There also are no scriptures suggesting that partaking of the fruit had any effect on any other plant or animal – such as causing death to enter the world in general (the issue of 2 Nephi 2:22-23 was addressed in another of my blogs). Again, such notions are speculation, have no scriptural foundation, and, again, run counter to all known scientific laws. Therefore, the notion that the fruit of the tree of knowledge of good and evil contained the “seeds of death” is complete speculation, with no foundation in the scriptures or science.
A search for “tree of knowledge” in the scriptures yields only one reference in the Bible, that in Genesis 2:9, cited above. The only other references are three in the Pearl of Great Price. One each in the books of Moses and Abraham are restatements of Genesis 2:9. The third is a statement in Abraham referring to the “time” rather than the “day.”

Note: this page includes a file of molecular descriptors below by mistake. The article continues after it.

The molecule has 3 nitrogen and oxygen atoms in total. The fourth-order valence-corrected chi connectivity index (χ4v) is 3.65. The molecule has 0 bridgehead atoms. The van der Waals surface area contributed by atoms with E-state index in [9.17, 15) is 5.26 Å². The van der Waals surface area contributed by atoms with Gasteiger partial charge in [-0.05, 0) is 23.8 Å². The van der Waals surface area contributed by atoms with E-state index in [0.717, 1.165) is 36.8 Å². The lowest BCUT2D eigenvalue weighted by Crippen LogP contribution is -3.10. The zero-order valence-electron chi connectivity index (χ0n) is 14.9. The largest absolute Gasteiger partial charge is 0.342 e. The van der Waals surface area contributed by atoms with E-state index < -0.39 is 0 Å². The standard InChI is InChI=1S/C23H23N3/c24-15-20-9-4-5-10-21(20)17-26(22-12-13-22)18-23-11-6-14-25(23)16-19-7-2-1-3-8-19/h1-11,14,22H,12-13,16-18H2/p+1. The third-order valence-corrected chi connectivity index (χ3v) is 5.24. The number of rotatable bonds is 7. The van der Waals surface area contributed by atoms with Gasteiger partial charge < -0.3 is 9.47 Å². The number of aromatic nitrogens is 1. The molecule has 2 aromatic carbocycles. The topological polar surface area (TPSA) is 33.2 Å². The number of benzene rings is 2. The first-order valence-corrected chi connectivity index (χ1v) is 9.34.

Searching the scriptures for the “forbidden tree” or “forbidden fruit,” yielded six citations in the Book of Mormon and one in the Doctrine and Covenants. Two references in the Book of Mormon are particularly insightful. Lehi taught his son Jacob, as well as his other sons:
“And to bring about his eternal purposes in the end of man, after he had created our first parents, and the beasts of the field and the fowls of the air, and in fine, all things which are created, it must needs be that there was an opposition; even the forbidden fruit in opposition to the tree of life; the one being sweet and the other bitter. Wherefore, the Lord God gave unto man that he should act for himself. Wherefore, man could not act for himself save it should be that he was enticed by the one or the other.” (2 Nephi 2:15-16)